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Some states do everything they can to help out athletics programs in their borders, that is something that California has never really been accused of doing. A state-wide travel ban has already caused some ripples with regards to scheduling for some teams and it seems lawmakers in Sacramento are back with a new constitutional amendment that could hamper schools ability to pay their coaches.

UCLA student paper The Daily Bruin passes along news that a new constitutional amendment was announced last week “that aims to restrict the University of California’s autonomy by reducing staff salaries, the length of regents’ terms and the authority of the UC president.” That first item is the biggest to take note of, which would institute a cap on non-faculty salaries to $200,000 per year — something that would affect everybody from coaches to the athletic director and everybody in between.

The University of California (UC) system most notably includes Pac-12 schools like UCLA and Cal, which means coaches like Chip Kelly and Justin Wilcox could be affected. To take Kelly as an example, he signed a five-year contract worth a total of $23.3 million when he was hired by the Bruins this offseason.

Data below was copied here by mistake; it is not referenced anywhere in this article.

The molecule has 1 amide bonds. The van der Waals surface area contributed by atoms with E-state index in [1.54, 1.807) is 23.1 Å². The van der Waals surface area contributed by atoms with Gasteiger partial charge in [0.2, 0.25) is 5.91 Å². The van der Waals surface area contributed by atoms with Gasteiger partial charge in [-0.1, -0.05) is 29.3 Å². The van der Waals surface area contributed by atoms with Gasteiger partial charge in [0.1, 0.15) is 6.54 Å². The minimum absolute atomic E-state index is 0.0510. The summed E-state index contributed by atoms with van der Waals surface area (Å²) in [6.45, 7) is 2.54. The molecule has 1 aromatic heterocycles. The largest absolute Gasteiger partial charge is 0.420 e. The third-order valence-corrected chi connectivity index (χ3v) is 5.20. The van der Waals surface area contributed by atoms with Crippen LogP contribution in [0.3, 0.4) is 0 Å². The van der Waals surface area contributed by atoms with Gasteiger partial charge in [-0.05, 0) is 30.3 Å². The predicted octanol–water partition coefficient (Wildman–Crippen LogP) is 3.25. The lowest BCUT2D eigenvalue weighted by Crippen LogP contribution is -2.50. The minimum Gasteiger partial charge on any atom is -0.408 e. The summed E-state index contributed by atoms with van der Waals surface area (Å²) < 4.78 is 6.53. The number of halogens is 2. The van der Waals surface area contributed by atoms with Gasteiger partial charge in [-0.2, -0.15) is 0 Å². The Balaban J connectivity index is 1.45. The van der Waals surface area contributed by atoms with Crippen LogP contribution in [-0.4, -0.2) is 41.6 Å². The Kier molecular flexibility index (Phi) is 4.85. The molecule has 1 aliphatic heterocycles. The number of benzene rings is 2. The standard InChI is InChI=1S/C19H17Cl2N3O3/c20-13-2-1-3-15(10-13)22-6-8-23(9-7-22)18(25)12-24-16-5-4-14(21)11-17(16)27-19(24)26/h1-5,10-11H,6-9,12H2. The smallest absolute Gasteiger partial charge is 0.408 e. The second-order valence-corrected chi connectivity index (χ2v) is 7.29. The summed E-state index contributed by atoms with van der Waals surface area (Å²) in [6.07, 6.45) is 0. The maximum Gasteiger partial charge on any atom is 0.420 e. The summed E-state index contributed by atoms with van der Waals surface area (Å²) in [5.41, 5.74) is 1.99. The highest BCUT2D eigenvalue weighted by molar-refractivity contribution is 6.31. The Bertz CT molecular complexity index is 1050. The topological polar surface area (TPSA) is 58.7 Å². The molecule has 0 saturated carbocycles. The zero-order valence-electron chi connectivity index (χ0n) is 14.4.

Head football coaches salaries are not typically paid completely by a school directly however, so there is some wiggle room should this amendment wind up passing. Often a separate athletics organization will foot most of the bill using funds raised from donors while other outside companies sometimes also get involved. Things might be a little more interesting when it comes to assistant’s salaries or non-football/men’s basketball head coaches and support staffers however, who could fall under the purview of the cap.

In other words, some creative accounting practices might have to be implemented by schools like UCLA or Cal or else they’ll be at a significant disadvantage compared to their private school peers like USC or Stanford as well as conference rivals like Arizona or Oregon.

It’s far from certain the amendment will pass given that it requires a two-thirds vote in the state legislature as well as passing muster on a state-wide ballot measure during a general election. We don’t typically see college coaches wade too far into political waters but, in this case, they might be forced to because its one that directly affects their wallets.

Arkansas moving back to natural grass field at Reynolds Razorback Stadium in 2019

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It’s a new era at Arkansas with Chad Morris and a new athletic director in charge and not even the turf will be spared from seeing changes.